Where do bad men go when they die? In Hopoo's Deadbolt, they go back to work. Zombies cook drugs, vampires deal in illegal arms, and demons bully the innocent. If the promise of death can't save the civilized world from the seediest of organized crime, what can? Well, Death.
More specifically, you. This particular sort of crime requires a law enforcement that is more... elemental. When you step into the Reaper's loafers and approach the entrance of a drug house or a night club, the weight of the tenuous planning period is one of the most atmospheric parts of the game. You take in the sights - the moody shadows and the grimy faces of targets rendered perfectly by Hopoo's evocative pixel art - and channel their calm into action. You bust through the door. You get shot. You die.
If Deadbolt is anything, it's incredibly challenging. Death sees his end surprisingly often, even at the hands of the most capable players. A standard stage in the game tasks you with eliminating anything that moves inside or acquiring certain items. Planning how you're going to execute the stage becomes the start of an elaborate puzzle, where the pieces don't stay where you place them and they carry heavy artillery. The process of completing a mission is a Hotline Miami-type affair. Guards bearing varying armaments pace along predetermined paths throughout the compound, ironically mindless. They react to you, though. When you knock on a door, they answer. When you kill one with a loud gun, they come running for revenge. From the first kill, Deadbolt becomes an exercise in goon management.
This is where the stealth elements come in. As there is no active sneaking mechanic or Snake-style crouch movement, avoiding rooms where bad guys are until you are ready to strike is key. Many of the 25 stages have multiple entrances and multiple ways to begin the domino effect of re-deading the bad guys. Locomotion isn't just limited to running through rooms; often times the air vents or plumbing pipes are a completely viable choice to slide into upper floors or hop outside. Instead of straight up hiding, speed is your greatest tool.
Should you be seen (and the gunfight is on), you have a couple of options. Doing a pretty good Not a Hero impression, Death can use elements of a room as cover. Couch end, overturned table, counter tops, you name it. While in cover (by gracefully stepping into the background of the 2D plane) enemy bullets can't hurt you. When your targets have to stop and reload, you can lean out and let a few bullets fly. The pinpoint precision of the aiming is very much appreciated, as it's important to be able to count on a shot going where you expect it to go with such limited ammo. Different weapons have different effective ranges, as denoted by the circle around the cursor that gets bigger or smaller relative to its distance from your protagonist.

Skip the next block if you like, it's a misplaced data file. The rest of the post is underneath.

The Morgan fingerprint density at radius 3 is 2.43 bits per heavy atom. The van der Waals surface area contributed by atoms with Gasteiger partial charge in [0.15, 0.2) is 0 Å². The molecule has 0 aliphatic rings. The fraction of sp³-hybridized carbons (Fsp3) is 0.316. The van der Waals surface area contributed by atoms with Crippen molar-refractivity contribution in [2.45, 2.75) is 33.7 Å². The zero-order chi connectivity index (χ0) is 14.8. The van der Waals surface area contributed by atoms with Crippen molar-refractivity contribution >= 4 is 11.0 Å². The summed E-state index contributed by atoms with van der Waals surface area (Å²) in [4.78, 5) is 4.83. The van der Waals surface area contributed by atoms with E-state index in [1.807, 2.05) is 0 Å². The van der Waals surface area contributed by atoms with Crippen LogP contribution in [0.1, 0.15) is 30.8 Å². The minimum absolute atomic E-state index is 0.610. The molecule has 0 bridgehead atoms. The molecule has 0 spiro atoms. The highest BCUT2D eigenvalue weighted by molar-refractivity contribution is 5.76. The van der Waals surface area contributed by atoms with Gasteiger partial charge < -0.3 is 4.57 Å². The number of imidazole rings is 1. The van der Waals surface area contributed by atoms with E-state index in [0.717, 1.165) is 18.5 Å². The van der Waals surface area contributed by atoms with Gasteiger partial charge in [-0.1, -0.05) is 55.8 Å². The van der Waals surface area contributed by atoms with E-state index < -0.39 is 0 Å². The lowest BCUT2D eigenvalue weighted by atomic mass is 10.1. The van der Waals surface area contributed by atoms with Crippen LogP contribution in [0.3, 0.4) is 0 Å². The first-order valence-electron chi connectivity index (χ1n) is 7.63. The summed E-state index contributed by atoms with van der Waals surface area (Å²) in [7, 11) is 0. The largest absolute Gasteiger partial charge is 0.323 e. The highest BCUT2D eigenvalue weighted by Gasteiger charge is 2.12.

Trial and error will allow you to predict the right piece for the job (which you can buy more of with souls earned from your jobs), but in almost all of the missions, precision is paramount. Most enemies get slumped into pixelated ragdoll wreckage by a simple headshot. Some can be put down by a barrage in their chest. As the enemies get higher and higher up the undead food chain, they become harder to take down.
Some of these creatures don't even have their heads on their bodies. Instead, they're posted on perches around rooms to increase surveillance. Some vampires stuff their souls in phylacteries (re: weakspot) and hide them in the level, making them a target that keeps getting up long after you first drop them. Skeletons are jumpy and paranoid, and they will begin strapping the stage with explosives at the first sign of trouble. The difficulty can spike without warning, especially when you first encounter a new sort of threat or when these enemy types start to mix.
Or sometimes, the difficulty comes from encountering too many enemies. An early mission in the second chapter tasks you with killing nearly 20 vampires at their nightclub. (Yes, they own a nightclub, because vampires.) Of course, there are more than 20 vampires in the night club, and they are all bigger, tougher, faster, and better shots than the reaper. 50 attempts later, I pass by the skin of my teeth. Luck can sometimes be a factor in missions like these. With so many bodies, they don't all react to similar conditions in relatively similar ways. Sometimes, more bodies run into the room than last time, making your weapon selection and entrance plan a bit more risky by chance. Deadbolt's chaotic nature is both a refreshing gift and a frustrating curse.
The soundtrack does a great job of keeping you in the zone. It's hypnotic and usually fits the stage perfectly. Street level zombies loiter in the living rooms and garages of their homes or warehouse, blaring hip-hop equivalents that scream with that gutter movie lifestyle. The vampire clubs boom house music that plays just like the iconic club scene in Wesley Snipes' Blade. Risk of Rain had great music, too, but the trance-like focus this soundtrack produces is quite euphoric and memorable.
I love Deadbolt's adaptation of popular indie mechanics, filtered through Hopoo Games' great sense for making challenging and mechanically sound experiences. Available on Steam now, you'd be depriving yourself of a great, unique puzzling action game that tests your wit, reflexes, and strategic acumen. When you pick this one up, you'll definitely want to hop over to the Official Deadbolt Wiki and do some research.
Jarrett shares his love of video games and geek culture through feature articles on Gamepedia. He prides himself on his deep attraction to Japanese beat-em ups and his god-like Bushido Blade talents.